• by InsertWittyNameHere (1438813) on Friday February 20, 2009 @07:33PM (#26937071)

      In short bot herders can now push updates to infected machines rather than relying on the infected machine to seek out and download updates.

      Some quotes:

      "a more efficient push-based updating service"

      "the ability to accept and validate remotely submitted URLs and Win32 binaries, could signal a significant shift in the strategies used by Conficker's authors to upload and interact with their drones."

      "comparing Conficker B with Conficker B++, we obtained a similarity score of 86.4%. "

      "out of 297 subroutines in Conficker B, only 3 were modified in Conficker B++ and around 39 new subroutines were added. "

      "Under Conficker B++, two new paths to binary validation and execution have been introduced to Conficker drones, both of which bypass the use of Internet Rendezvous points: an extension to the netapi32.dll patch and the new named pipe backdoor. These changes suggest a desire by the Conficker's authors to move away from a reliance on Internet rendezvous points to support binary update, and toward a more direct flash approach."

      "Conficker B++ dramatically increases the flexibilty of the direct flash mechanisms, offering an ability to load digitally signed Win32 executables directly to a Conficker host. "

    • We are supposed to read the summaries too?

  • Meep Beep! (Score:2, Funny)

    by djupedal (584558)

    If you're on the highway and Conficker goes beep beep.
    Just step aside or might end up in a heap.
    Conficker, Conficker runs on the road all day.
    Even the coyote can't make him change his ways.

    Conficker, the coyote's after you.
    Conficker, if he catches you you're through.
    Conficker, the coyote's after you.
    Conficker, if he catches you you're through.

    That coyote is really a crazy clown,
    When will he learn he can never mow him down?
    Poor little Conficker never bothers anyone,
    Just runnin' down the road's his idea of ha

    • Re:Meep Beep! (Score:5, Insightful)

      by HTH NE1 (675604) on Friday February 20, 2009 @07:32PM (#26937067)

      Poor little Conficker never bothers anyone,
      Just runnin' down the road's his idea of having fun.

      And still true: it still hasn't done anything more than spread and try to keep itself from being purged.

      With all the suspense and the scale of infection, whatever the payload is going to be, it'd better be something totally awesome!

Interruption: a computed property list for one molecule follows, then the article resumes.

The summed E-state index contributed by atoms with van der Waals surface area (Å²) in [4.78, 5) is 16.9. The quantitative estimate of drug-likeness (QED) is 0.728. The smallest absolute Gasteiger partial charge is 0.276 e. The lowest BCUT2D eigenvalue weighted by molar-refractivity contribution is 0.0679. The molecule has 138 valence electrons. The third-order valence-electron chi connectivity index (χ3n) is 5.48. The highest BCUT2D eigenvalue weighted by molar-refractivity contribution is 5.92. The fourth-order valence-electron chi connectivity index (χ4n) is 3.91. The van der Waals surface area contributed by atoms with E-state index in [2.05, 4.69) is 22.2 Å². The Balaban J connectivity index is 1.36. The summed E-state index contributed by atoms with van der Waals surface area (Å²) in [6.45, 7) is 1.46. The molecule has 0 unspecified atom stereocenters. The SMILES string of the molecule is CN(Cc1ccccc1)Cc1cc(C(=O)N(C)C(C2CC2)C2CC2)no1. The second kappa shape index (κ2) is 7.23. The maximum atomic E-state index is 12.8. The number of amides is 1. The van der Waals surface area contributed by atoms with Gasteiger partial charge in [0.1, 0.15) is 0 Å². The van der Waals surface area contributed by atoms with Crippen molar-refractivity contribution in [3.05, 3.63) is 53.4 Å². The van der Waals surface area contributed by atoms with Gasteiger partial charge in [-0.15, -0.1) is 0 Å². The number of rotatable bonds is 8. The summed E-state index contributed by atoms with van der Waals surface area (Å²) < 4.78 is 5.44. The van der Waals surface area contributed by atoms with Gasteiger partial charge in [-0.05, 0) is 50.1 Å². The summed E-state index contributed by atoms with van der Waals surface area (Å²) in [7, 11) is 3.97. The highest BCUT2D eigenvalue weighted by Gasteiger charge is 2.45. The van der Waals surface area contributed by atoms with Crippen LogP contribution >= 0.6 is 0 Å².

• Re:Meep Beep! (Score:5, Interesting)

        by v1 (525388) on Friday February 20, 2009 @08:10PM (#26937367) Homepage Journal

        I know this is a very unpopular view with a lot of people, but I'd personally like to see a major worm like this pop a msg saying your computer has been taken over and is available to be used to harm others. you need to take your computer into the repair shop and get it cleaned up and protective software installed".

        And then make windows unable to do anything but display that message when it boots.

        Half the population would be picking up pitchforks, and the other half would be saying THANK you!

        I for one am sick and tired of ignorant computer users getting their machines botnetted, blissfully unaware of the harm they are then contributing to. (and many of them are aware and just plain don't care)

        Do the world a favor. MAKE them care.

        • and know the right (wrong) folks, maybe they will sell you the "package slot", and you can get your message out.

          Of course, since you are kind of advocating an exclusive deal, it will probably cost more than the run of the mill spam or phishing campaign, which can be sold and sold again...

          Also, IANAL, but I suspect doing bad things for the right reason would make you just as legally culpable as doing bad things, period.
          • Re: (Score:2, Insightful)

            by cheekyboy (598084)

            In that case you will never get caught because the current bot owners are not in jail and are selling services....

            If they are untouchable, you're safe too.

        • by couchslug (175151)